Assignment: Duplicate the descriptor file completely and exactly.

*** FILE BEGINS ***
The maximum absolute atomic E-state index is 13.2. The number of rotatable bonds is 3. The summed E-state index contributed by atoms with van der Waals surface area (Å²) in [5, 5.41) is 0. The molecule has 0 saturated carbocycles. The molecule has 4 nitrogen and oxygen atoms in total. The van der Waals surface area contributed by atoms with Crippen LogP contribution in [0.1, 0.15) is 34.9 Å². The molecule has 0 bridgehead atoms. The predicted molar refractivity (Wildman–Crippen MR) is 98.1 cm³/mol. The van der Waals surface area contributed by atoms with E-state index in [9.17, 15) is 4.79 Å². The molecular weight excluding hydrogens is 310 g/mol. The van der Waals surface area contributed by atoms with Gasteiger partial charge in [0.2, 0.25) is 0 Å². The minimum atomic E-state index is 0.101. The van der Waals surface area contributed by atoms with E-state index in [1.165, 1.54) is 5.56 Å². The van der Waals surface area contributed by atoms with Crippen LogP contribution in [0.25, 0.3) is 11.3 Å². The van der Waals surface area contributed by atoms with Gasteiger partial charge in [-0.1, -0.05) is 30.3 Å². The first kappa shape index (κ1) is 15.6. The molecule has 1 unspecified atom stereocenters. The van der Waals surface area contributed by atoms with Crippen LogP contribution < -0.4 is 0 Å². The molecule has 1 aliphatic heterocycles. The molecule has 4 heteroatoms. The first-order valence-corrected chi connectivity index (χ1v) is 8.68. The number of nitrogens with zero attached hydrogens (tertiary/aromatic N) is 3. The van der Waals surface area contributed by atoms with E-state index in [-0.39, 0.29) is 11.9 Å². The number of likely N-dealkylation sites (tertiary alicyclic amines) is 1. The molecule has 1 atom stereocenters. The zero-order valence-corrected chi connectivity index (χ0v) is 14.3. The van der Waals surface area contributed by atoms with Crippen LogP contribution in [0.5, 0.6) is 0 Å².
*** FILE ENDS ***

The maximum absolute atomic E-state index is 13.2. The number of rotatable bonds is 3. The summed E-state index contributed by atoms with van der Waals surface area (Å²) in [5, 5.41) is 0. The molecule has 0 saturated carbocycles. The molecule has 4 nitrogen and oxygen atoms in total. The van der Waals surface area contributed by atoms with Crippen LogP contribution in [0.1, 0.15) is 34.9 Å². The molecule has 0 bridgehead atoms. The predicted molar refractivity (Wildman–Crippen MR) is 98.1 cm³/mol. The van der Waals surface area contributed by atoms with E-state index in [9.17, 15) is 4.79 Å². The molecular weight excluding hydrogens is 310 g/mol. The van der Waals surface area contributed by atoms with Gasteiger partial charge in [0.2, 0.25) is 0 Å². The minimum atomic E-state index is 0.101. The van der Waals surface area contributed by atoms with E-state index in [1.165, 1.54) is 5.56 Å². The van der Waals surface area contributed by atoms with Crippen LogP contribution in [0.25, 0.3) is 11.3 Å². The van der Waals surface area contributed by atoms with Gasteiger partial charge in [-0.1, -0.05) is 30.3 Å². The first kappa shape index (κ1) is 15.6. The molecule has 1 unspecified atom stereocenters. The van der Waals surface area contributed by atoms with Crippen LogP contribution < -0.4 is 0 Å². The molecule has 1 aliphatic heterocycles. The molecule has 4 heteroatoms. The first-order valence-corrected chi connectivity index (χ1v) is 8.68. The number of nitrogens with zero attached hydrogens (tertiary/aromatic N) is 3. The van der Waals surface area contributed by atoms with E-state index in [-0.39, 0.29) is 11.9 Å². The number of likely N-dealkylation sites (tertiary alicyclic amines) is 1. The molecule has 1 atom stereocenters. The zero-order valence-corrected chi connectivity index (χ0v) is 14.3. The van der Waals surface area contributed by atoms with Crippen LogP contribution in [0.5, 0.6) is 0 Å².